According to the University of Waterloo, being calm under pressure is one way to define stress tolerance. Positive stress tolerance is being calm despite overwhelming feelings of powerlessness and despair.
Here are a few ways the university suggests to manage your stress and increase your tolerance.
- Prioritize. Are too many volunteer activities stressing you out? If so, prioritize all your time-consuming activities. Assess if your extracurriculars are helping or hurting. It is okay to say no to things.
- Avoid being hijacked. Stress may cause emotional outbursts. Ask yourself whether your feelings match the scenario. Realistic thinking calms tensions and matches emotions to the circumstance.
- Focus on one problem. Multi-stressors may cause anxiety and overwhelm you. First, prioritize your issues. Start with the most significant issue.
- Pause. When you’re worried and your emotions get out of control, it’s hard to relax. Take some time to relax with a movie or dinner with a friend.
What Role Does Optimism Play in Stress Management?
Optimism is an indicator of one’s positive attitude and outlook on life. It involves remaining hopeful and resilient, despite occasional setbacks.
Those who look on the bright side are statistically more likely to have longer, happier, and healthier lives than their pessimistic counterparts.
Mental health practitioners have come to acknowledge the efficacy of deliberate, positive self-talk in altering an individual’s mood, outlook, and actions in recent decades.
Scientists have spent years comparing optimists with pessimists, and their findings suggest that optimists have some clear benefits.
The best health possible: Optimists at the age of 25 were shown to be much healthier at the ages of 45 and 60 in a study of 99 Harvard University students. The prevalence of infectious diseases, low health status, and premature death have all been associated in other research to a pessimistic explaining style. In a nutshell, pessimism may amplify the stress resulting in recurrent failure and rejection, which can lead to episodes of depression.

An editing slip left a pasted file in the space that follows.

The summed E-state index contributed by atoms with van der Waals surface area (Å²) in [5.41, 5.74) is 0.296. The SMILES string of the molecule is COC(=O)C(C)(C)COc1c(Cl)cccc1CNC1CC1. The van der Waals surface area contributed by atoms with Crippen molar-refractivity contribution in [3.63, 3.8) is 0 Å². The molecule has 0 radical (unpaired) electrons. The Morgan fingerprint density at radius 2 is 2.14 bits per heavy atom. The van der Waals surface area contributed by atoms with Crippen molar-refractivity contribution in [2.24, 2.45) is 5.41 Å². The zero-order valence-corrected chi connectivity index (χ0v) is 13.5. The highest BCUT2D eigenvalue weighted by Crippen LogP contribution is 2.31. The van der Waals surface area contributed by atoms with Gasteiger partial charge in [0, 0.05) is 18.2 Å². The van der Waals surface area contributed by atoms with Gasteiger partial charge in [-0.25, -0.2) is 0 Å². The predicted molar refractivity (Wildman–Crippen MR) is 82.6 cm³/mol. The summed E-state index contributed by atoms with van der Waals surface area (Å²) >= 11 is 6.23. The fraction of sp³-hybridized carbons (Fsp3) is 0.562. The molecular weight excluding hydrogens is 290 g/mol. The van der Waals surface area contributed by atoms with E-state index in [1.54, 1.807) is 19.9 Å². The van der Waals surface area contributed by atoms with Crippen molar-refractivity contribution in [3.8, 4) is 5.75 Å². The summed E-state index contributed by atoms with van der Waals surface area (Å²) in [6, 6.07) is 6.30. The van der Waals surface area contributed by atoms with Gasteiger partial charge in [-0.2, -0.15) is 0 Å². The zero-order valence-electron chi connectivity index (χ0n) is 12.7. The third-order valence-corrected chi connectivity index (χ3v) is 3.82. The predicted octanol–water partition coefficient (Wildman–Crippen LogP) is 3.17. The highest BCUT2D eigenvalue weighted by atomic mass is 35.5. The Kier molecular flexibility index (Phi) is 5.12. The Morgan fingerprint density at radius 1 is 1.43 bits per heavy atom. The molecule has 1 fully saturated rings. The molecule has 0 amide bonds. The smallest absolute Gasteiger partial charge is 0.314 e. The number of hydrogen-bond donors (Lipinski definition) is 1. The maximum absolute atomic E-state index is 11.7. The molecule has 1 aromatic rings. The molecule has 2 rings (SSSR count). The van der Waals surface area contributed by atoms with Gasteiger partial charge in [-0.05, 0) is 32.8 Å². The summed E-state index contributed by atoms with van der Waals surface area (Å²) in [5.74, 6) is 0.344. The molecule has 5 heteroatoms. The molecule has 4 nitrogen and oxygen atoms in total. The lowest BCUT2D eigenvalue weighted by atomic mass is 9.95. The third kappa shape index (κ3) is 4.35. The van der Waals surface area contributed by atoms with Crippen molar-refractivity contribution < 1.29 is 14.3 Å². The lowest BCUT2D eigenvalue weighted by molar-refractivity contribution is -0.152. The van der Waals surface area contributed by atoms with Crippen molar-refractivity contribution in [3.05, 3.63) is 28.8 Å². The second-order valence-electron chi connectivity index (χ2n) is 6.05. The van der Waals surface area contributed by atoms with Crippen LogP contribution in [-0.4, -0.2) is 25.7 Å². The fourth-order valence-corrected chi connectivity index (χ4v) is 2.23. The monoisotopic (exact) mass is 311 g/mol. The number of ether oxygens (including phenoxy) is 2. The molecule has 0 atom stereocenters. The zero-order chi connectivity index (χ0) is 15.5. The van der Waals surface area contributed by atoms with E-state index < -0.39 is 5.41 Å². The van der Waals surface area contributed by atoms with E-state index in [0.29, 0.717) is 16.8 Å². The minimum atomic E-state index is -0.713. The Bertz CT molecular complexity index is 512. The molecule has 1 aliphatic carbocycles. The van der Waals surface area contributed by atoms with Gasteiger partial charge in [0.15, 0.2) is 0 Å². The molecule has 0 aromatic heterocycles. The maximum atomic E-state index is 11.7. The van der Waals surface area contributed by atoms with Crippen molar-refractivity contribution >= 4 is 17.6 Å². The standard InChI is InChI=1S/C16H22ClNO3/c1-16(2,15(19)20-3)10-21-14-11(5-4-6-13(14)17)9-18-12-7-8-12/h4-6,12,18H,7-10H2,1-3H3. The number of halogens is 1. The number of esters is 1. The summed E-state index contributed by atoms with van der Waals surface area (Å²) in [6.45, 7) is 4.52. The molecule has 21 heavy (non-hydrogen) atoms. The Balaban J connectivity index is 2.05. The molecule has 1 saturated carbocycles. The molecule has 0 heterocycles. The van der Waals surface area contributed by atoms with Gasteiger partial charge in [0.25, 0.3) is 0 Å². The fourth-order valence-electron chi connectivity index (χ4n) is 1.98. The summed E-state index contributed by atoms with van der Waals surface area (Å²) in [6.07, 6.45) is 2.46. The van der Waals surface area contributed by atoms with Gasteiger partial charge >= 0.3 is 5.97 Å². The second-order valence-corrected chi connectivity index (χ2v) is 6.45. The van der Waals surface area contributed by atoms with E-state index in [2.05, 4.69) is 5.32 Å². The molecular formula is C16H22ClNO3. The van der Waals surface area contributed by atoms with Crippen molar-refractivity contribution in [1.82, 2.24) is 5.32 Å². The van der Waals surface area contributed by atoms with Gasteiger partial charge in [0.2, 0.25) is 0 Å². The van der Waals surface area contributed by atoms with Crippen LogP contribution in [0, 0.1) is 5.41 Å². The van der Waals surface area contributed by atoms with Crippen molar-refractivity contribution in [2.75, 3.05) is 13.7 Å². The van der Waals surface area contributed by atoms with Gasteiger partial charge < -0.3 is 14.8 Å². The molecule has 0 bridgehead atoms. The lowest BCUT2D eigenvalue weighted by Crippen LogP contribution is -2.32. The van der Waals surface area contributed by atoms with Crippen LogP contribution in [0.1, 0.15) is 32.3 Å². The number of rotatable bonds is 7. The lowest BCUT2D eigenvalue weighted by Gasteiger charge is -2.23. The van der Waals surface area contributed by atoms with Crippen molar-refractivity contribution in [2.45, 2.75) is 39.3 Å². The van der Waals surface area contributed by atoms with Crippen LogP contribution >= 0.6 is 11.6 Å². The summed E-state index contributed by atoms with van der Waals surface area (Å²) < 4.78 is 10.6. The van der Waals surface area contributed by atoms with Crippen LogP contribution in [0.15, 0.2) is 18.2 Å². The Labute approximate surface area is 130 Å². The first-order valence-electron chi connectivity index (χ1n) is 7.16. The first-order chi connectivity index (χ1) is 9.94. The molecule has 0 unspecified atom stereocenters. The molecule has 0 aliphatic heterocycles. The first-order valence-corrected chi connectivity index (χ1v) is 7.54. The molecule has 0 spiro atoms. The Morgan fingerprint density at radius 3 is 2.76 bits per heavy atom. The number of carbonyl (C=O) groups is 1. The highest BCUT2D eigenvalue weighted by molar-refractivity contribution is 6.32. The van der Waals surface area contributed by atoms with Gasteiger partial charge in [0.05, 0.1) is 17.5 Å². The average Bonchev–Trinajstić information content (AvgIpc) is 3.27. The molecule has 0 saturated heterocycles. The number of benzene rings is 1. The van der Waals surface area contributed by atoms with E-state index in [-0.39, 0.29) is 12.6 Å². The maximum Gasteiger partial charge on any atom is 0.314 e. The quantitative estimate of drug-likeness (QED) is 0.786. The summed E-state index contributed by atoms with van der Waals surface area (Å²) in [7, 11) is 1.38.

Emotional well-being: Seligman found that 12 weeks of cognitive therapy, which includes reframing a person’s mental processes, fared better than medicines in a trial of people with clinical depression because the effects lasted longer. Patients who received this optimism training were better able to bounce back from subsequent setbacks.
Longer life: Prolonged life expectancy was found in a study of 34 healthy Hall of Fame baseball players who played between 1900 and 1950. Furthermore, studies have shown that women with a positive outlook on life after being diagnosed with breast cancer do better than their less upbeat counterparts.
Less stress: Optimists had lower stress levels than either pessimists or realists, perhaps because they are more confident in their skills and the likelihood of positive outcomes. They think of failures as little obstacles that can be easily overcome and see successes as proof that even better times are ahead. If people have faith in themselves, they are more likely to take chances and bring good things into their lives.